Cardiac Tissue Injury Resistance During Myocardial Infarction at Adulthood by Developmental Exposure to Cadmium
It has been suggested that prenatal exposure to cadmium may alter the cardiovascular function during adulthood. Using the left coronary artery ligation model of acute myocardial infarction, we studied the cardiac function of female adult offspring rats exposed to cadmium (30 ppm) during gestation. The cardiac ischemic zone in the control and cadmium-exposed groups was measured 72 h post-ligation using the TPT staining technique. Offspring from cadmium-treated dams showed a significantly smaller infarcted area compared with the control group (7.1 ± 1.5 vs. 19.6 ± 2.8%, P B 0.05). We also performed echocardiographic and biochemical studies, which positively correlated with the differences observed previously. To evaluate whether the effects were associated to pre-infarct tissue damage and/or angiogenic molecules, we performed histological studies and measured the expression of vascular endothelial growth factor (VEGF), and platelet endothelial cellular adhesion molecule-1 (PECAM-1). Results revealed a higher heart vascularization in the exposed offspring that was associated with an increase in PECAM and a decrease in VEGF expression. We conclude that prenatal exposure to cadmium induces fetal adaptive responses involving changes in the expression of some cardiac angiogenic molecules resulting in long-term resistance to infarction.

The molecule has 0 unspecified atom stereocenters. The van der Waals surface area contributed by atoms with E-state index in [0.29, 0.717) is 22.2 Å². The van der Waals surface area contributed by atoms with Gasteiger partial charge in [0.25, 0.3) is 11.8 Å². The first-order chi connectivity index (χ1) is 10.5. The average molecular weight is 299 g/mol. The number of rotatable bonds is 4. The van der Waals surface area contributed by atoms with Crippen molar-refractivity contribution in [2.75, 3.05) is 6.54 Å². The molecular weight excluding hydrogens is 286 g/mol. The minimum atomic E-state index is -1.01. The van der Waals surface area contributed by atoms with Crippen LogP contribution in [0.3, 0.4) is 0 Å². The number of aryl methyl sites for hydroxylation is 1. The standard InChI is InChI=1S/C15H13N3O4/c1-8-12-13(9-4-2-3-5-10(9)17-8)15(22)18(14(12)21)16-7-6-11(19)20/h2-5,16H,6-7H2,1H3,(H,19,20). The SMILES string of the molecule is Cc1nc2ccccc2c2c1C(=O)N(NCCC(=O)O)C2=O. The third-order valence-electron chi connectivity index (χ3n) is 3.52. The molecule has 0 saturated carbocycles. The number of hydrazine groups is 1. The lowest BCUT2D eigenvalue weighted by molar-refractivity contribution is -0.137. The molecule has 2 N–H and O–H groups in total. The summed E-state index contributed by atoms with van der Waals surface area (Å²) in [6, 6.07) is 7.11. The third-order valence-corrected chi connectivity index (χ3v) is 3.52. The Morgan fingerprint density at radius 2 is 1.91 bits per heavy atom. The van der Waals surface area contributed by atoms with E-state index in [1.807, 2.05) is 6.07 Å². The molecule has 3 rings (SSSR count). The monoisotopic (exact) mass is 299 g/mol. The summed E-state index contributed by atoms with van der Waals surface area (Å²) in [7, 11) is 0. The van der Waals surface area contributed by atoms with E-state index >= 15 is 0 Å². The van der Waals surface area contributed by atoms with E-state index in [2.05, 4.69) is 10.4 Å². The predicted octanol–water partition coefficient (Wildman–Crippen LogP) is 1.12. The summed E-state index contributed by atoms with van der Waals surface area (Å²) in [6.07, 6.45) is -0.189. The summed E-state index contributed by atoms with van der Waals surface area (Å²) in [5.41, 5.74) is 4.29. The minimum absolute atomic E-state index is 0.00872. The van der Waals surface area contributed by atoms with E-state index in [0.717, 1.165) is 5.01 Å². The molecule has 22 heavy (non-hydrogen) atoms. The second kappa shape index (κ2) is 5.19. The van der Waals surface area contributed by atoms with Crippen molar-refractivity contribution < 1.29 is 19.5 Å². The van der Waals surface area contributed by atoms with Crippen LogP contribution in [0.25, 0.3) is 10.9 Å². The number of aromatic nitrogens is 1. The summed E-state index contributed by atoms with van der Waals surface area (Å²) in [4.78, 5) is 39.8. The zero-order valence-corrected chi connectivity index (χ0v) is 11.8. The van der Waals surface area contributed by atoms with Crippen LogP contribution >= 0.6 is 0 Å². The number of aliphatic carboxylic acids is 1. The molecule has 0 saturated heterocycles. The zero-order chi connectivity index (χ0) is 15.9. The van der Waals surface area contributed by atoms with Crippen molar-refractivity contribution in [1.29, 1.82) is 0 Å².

Artículo de publicación ISI
DOI: DOI 10.1007/s12012-011-9139-6